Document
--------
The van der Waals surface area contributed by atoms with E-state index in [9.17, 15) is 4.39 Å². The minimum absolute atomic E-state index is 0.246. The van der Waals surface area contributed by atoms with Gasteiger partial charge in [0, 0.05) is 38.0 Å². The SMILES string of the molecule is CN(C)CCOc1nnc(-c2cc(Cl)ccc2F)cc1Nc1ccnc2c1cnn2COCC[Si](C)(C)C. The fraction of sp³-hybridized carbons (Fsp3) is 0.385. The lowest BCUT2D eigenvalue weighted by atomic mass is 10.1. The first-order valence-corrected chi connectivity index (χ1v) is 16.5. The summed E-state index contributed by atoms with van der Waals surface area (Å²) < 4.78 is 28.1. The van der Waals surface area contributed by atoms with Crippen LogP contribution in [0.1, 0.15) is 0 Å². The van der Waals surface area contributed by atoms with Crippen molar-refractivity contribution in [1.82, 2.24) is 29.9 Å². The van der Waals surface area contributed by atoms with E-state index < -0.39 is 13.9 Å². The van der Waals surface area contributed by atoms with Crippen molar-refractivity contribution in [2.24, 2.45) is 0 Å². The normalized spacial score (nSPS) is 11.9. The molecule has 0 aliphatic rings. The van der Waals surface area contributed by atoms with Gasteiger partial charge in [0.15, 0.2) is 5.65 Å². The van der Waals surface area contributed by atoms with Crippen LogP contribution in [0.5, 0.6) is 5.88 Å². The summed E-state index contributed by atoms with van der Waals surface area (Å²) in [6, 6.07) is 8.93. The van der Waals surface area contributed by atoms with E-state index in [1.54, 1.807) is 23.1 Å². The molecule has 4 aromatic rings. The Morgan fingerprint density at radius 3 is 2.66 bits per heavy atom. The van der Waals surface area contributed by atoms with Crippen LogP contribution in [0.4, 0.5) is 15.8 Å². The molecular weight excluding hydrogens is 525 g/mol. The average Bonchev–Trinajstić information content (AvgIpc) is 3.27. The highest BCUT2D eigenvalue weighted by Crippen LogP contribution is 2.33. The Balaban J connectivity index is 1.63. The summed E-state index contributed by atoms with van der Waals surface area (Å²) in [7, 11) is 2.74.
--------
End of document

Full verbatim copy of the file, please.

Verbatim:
The van der Waals surface area contributed by atoms with E-state index in [9.17, 15) is 4.39 Å². The minimum absolute atomic E-state index is 0.246. The van der Waals surface area contributed by atoms with Gasteiger partial charge in [0, 0.05) is 38.0 Å². The SMILES string of the molecule is CN(C)CCOc1nnc(-c2cc(Cl)ccc2F)cc1Nc1ccnc2c1cnn2COCC[Si](C)(C)C. The fraction of sp³-hybridized carbons (Fsp3) is 0.385. The lowest BCUT2D eigenvalue weighted by atomic mass is 10.1. The first-order valence-corrected chi connectivity index (χ1v) is 16.5. The summed E-state index contributed by atoms with van der Waals surface area (Å²) < 4.78 is 28.1. The van der Waals surface area contributed by atoms with Crippen LogP contribution in [0.1, 0.15) is 0 Å². The van der Waals surface area contributed by atoms with Crippen molar-refractivity contribution in [1.82, 2.24) is 29.9 Å². The van der Waals surface area contributed by atoms with E-state index < -0.39 is 13.9 Å². The van der Waals surface area contributed by atoms with Crippen molar-refractivity contribution in [2.24, 2.45) is 0 Å². The normalized spacial score (nSPS) is 11.9. The molecule has 0 aliphatic rings. The van der Waals surface area contributed by atoms with Gasteiger partial charge in [0.15, 0.2) is 5.65 Å². The van der Waals surface area contributed by atoms with Crippen LogP contribution in [0.5, 0.6) is 5.88 Å². The summed E-state index contributed by atoms with van der Waals surface area (Å²) in [6, 6.07) is 8.93. The van der Waals surface area contributed by atoms with E-state index in [1.54, 1.807) is 23.1 Å². The molecule has 4 aromatic rings. The Morgan fingerprint density at radius 3 is 2.66 bits per heavy atom. The van der Waals surface area contributed by atoms with Crippen LogP contribution in [0.4, 0.5) is 15.8 Å². The molecular weight excluding hydrogens is 525 g/mol. The average Bonchev–Trinajstić information content (AvgIpc) is 3.27. The highest BCUT2D eigenvalue weighted by Crippen LogP contribution is 2.33. The Balaban J connectivity index is 1.63. The summed E-state index contributed by atoms with van der Waals surface area (Å²) in [7, 11) is 2.74.